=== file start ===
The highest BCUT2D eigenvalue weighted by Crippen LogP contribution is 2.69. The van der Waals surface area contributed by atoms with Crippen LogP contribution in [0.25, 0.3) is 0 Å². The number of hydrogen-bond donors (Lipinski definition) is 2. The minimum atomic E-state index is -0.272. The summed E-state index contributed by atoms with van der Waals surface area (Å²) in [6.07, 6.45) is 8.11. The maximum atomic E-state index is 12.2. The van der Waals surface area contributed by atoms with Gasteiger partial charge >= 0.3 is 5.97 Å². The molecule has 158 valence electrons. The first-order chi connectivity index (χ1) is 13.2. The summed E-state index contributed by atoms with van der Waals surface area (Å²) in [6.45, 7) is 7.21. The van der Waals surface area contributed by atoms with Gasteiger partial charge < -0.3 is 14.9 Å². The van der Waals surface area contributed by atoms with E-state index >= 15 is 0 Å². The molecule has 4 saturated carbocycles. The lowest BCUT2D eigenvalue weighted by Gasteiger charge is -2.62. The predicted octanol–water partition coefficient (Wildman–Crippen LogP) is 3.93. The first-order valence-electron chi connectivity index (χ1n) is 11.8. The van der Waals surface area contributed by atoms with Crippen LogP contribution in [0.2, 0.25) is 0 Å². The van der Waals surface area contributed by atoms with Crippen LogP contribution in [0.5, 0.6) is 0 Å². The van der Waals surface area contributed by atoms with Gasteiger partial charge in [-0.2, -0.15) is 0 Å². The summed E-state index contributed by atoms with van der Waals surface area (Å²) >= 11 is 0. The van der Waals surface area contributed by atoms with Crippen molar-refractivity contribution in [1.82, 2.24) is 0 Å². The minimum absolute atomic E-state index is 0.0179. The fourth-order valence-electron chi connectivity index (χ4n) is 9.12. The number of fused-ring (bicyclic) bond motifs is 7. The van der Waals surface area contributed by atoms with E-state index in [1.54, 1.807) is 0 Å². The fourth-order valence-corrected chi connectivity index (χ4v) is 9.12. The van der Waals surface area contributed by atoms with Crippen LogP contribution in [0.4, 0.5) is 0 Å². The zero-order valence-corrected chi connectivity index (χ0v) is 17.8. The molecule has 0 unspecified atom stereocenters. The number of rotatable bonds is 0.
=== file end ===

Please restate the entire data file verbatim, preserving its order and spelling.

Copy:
The highest BCUT2D eigenvalue weighted by Crippen LogP contribution is 2.69. The van der Waals surface area contributed by atoms with Crippen LogP contribution in [0.25, 0.3) is 0 Å². The number of hydrogen-bond donors (Lipinski definition) is 2. The minimum atomic E-state index is -0.272. The summed E-state index contributed by atoms with van der Waals surface area (Å²) in [6.07, 6.45) is 8.11. The maximum atomic E-state index is 12.2. The van der Waals surface area contributed by atoms with Gasteiger partial charge >= 0.3 is 5.97 Å². The molecule has 158 valence electrons. The first-order chi connectivity index (χ1) is 13.2. The summed E-state index contributed by atoms with van der Waals surface area (Å²) in [6.45, 7) is 7.21. The van der Waals surface area contributed by atoms with Gasteiger partial charge < -0.3 is 14.9 Å². The van der Waals surface area contributed by atoms with E-state index >= 15 is 0 Å². The molecule has 4 saturated carbocycles. The lowest BCUT2D eigenvalue weighted by Gasteiger charge is -2.62. The predicted octanol–water partition coefficient (Wildman–Crippen LogP) is 3.93. The first-order valence-electron chi connectivity index (χ1n) is 11.8. The van der Waals surface area contributed by atoms with Crippen LogP contribution in [0.2, 0.25) is 0 Å². The van der Waals surface area contributed by atoms with Crippen LogP contribution in [0.5, 0.6) is 0 Å². The van der Waals surface area contributed by atoms with Gasteiger partial charge in [-0.2, -0.15) is 0 Å². The summed E-state index contributed by atoms with van der Waals surface area (Å²) >= 11 is 0. The van der Waals surface area contributed by atoms with Crippen molar-refractivity contribution in [1.82, 2.24) is 0 Å². The minimum absolute atomic E-state index is 0.0179. The fourth-order valence-electron chi connectivity index (χ4n) is 9.12. The number of fused-ring (bicyclic) bond motifs is 7. The van der Waals surface area contributed by atoms with E-state index in [1.54, 1.807) is 0 Å². The fourth-order valence-corrected chi connectivity index (χ4v) is 9.12. The van der Waals surface area contributed by atoms with Crippen LogP contribution in [0.4, 0.5) is 0 Å². The zero-order valence-corrected chi connectivity index (χ0v) is 17.8. The molecule has 0 unspecified atom stereocenters. The number of rotatable bonds is 0.